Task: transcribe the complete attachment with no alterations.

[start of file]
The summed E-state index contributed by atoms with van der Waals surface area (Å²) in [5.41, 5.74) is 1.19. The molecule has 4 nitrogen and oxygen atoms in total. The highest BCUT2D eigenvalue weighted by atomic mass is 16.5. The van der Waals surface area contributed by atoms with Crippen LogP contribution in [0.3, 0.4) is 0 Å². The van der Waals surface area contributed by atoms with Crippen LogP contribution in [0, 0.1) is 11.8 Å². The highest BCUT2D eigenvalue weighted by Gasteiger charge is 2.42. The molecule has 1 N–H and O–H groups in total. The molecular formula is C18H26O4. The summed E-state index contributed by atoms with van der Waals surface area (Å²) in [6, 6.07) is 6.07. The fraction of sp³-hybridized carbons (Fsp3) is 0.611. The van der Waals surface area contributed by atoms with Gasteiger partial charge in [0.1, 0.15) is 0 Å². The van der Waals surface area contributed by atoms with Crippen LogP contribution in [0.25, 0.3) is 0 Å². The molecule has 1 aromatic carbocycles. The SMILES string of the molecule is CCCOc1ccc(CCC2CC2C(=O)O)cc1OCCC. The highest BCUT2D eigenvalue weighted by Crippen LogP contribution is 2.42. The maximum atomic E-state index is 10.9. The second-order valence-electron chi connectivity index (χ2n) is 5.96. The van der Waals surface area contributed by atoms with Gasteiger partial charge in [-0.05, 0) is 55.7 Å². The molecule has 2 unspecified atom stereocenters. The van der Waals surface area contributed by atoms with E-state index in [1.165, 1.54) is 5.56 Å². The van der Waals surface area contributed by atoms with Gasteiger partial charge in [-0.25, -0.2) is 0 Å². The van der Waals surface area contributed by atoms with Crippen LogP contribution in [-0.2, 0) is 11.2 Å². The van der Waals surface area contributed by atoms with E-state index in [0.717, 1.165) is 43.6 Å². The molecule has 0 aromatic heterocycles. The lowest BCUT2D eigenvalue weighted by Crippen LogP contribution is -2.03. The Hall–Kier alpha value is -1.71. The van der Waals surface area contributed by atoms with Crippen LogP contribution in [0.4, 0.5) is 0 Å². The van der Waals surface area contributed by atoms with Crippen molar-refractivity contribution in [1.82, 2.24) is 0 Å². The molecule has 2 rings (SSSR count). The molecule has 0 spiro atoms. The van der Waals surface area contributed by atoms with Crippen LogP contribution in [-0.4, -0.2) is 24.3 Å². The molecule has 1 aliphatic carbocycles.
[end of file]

The summed E-state index contributed by atoms with van der Waals surface area (Å²) in [5.41, 5.74) is 1.19. The molecule has 4 nitrogen and oxygen atoms in total. The highest BCUT2D eigenvalue weighted by atomic mass is 16.5. The van der Waals surface area contributed by atoms with Crippen LogP contribution in [0.3, 0.4) is 0 Å². The van der Waals surface area contributed by atoms with Crippen LogP contribution in [0, 0.1) is 11.8 Å². The highest BCUT2D eigenvalue weighted by Gasteiger charge is 2.42. The molecule has 1 N–H and O–H groups in total. The molecular formula is C18H26O4. The summed E-state index contributed by atoms with van der Waals surface area (Å²) in [6, 6.07) is 6.07. The fraction of sp³-hybridized carbons (Fsp3) is 0.611. The van der Waals surface area contributed by atoms with Gasteiger partial charge in [0.1, 0.15) is 0 Å². The van der Waals surface area contributed by atoms with Crippen LogP contribution in [0.25, 0.3) is 0 Å². The molecule has 1 aromatic carbocycles. The SMILES string of the molecule is CCCOc1ccc(CCC2CC2C(=O)O)cc1OCCC. The highest BCUT2D eigenvalue weighted by Crippen LogP contribution is 2.42. The maximum atomic E-state index is 10.9. The second-order valence-electron chi connectivity index (χ2n) is 5.96. The van der Waals surface area contributed by atoms with Gasteiger partial charge in [-0.05, 0) is 55.7 Å². The molecule has 2 unspecified atom stereocenters. The van der Waals surface area contributed by atoms with E-state index in [1.165, 1.54) is 5.56 Å². The van der Waals surface area contributed by atoms with Gasteiger partial charge in [-0.25, -0.2) is 0 Å². The van der Waals surface area contributed by atoms with Crippen LogP contribution in [-0.2, 0) is 11.2 Å². The van der Waals surface area contributed by atoms with E-state index in [0.717, 1.165) is 43.6 Å². The molecule has 0 aromatic heterocycles. The lowest BCUT2D eigenvalue weighted by Crippen LogP contribution is -2.03. The Hall–Kier alpha value is -1.71. The van der Waals surface area contributed by atoms with Crippen LogP contribution in [0.4, 0.5) is 0 Å². The van der Waals surface area contributed by atoms with Crippen molar-refractivity contribution in [1.82, 2.24) is 0 Å². The molecule has 2 rings (SSSR count). The molecule has 0 spiro atoms. The van der Waals surface area contributed by atoms with Crippen LogP contribution in [-0.4, -0.2) is 24.3 Å². The molecule has 1 aliphatic carbocycles.